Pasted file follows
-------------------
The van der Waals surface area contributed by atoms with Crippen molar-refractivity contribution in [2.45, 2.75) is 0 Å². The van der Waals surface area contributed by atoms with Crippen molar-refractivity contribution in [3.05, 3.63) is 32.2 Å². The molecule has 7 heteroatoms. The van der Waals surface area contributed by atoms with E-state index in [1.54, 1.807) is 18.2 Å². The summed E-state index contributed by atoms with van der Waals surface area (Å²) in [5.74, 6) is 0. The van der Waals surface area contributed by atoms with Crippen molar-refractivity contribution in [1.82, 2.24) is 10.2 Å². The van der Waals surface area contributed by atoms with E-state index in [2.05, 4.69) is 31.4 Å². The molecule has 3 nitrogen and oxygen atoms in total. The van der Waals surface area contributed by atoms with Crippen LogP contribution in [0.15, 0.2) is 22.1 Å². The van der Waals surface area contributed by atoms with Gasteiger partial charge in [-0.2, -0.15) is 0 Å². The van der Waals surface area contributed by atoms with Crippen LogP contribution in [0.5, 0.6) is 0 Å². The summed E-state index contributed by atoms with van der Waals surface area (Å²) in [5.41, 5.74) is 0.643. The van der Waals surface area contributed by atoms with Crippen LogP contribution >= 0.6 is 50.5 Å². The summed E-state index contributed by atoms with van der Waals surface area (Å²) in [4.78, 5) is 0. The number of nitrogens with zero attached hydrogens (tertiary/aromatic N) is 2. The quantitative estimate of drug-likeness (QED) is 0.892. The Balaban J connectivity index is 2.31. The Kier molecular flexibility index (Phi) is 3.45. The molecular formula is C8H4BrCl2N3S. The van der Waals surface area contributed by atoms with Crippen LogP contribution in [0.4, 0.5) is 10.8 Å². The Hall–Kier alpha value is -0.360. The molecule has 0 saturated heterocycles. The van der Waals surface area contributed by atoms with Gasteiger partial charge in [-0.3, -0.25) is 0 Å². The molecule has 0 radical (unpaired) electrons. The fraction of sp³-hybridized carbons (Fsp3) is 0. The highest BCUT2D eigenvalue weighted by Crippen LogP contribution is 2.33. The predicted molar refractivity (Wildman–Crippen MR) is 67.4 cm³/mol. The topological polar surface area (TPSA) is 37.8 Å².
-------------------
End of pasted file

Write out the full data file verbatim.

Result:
The van der Waals surface area contributed by atoms with Crippen molar-refractivity contribution in [2.45, 2.75) is 0 Å². The van der Waals surface area contributed by atoms with Crippen molar-refractivity contribution in [3.05, 3.63) is 32.2 Å². The molecule has 7 heteroatoms. The van der Waals surface area contributed by atoms with E-state index in [1.54, 1.807) is 18.2 Å². The summed E-state index contributed by atoms with van der Waals surface area (Å²) in [5.74, 6) is 0. The van der Waals surface area contributed by atoms with Crippen molar-refractivity contribution in [1.82, 2.24) is 10.2 Å². The van der Waals surface area contributed by atoms with E-state index in [2.05, 4.69) is 31.4 Å². The molecule has 3 nitrogen and oxygen atoms in total. The van der Waals surface area contributed by atoms with Crippen LogP contribution in [0.15, 0.2) is 22.1 Å². The van der Waals surface area contributed by atoms with Gasteiger partial charge in [-0.2, -0.15) is 0 Å². The van der Waals surface area contributed by atoms with Crippen LogP contribution in [0.5, 0.6) is 0 Å². The summed E-state index contributed by atoms with van der Waals surface area (Å²) in [5.41, 5.74) is 0.643. The van der Waals surface area contributed by atoms with Crippen LogP contribution >= 0.6 is 50.5 Å². The summed E-state index contributed by atoms with van der Waals surface area (Å²) in [4.78, 5) is 0. The number of nitrogens with zero attached hydrogens (tertiary/aromatic N) is 2. The quantitative estimate of drug-likeness (QED) is 0.892. The Balaban J connectivity index is 2.31. The Kier molecular flexibility index (Phi) is 3.45. The molecular formula is C8H4BrCl2N3S. The van der Waals surface area contributed by atoms with Crippen LogP contribution in [0.4, 0.5) is 10.8 Å². The Hall–Kier alpha value is -0.360. The molecule has 0 saturated heterocycles. The van der Waals surface area contributed by atoms with Gasteiger partial charge in [-0.3, -0.25) is 0 Å². The molecule has 0 radical (unpaired) electrons. The fraction of sp³-hybridized carbons (Fsp3) is 0. The highest BCUT2D eigenvalue weighted by Crippen LogP contribution is 2.33. The predicted molar refractivity (Wildman–Crippen MR) is 67.4 cm³/mol. The topological polar surface area (TPSA) is 37.8 Å².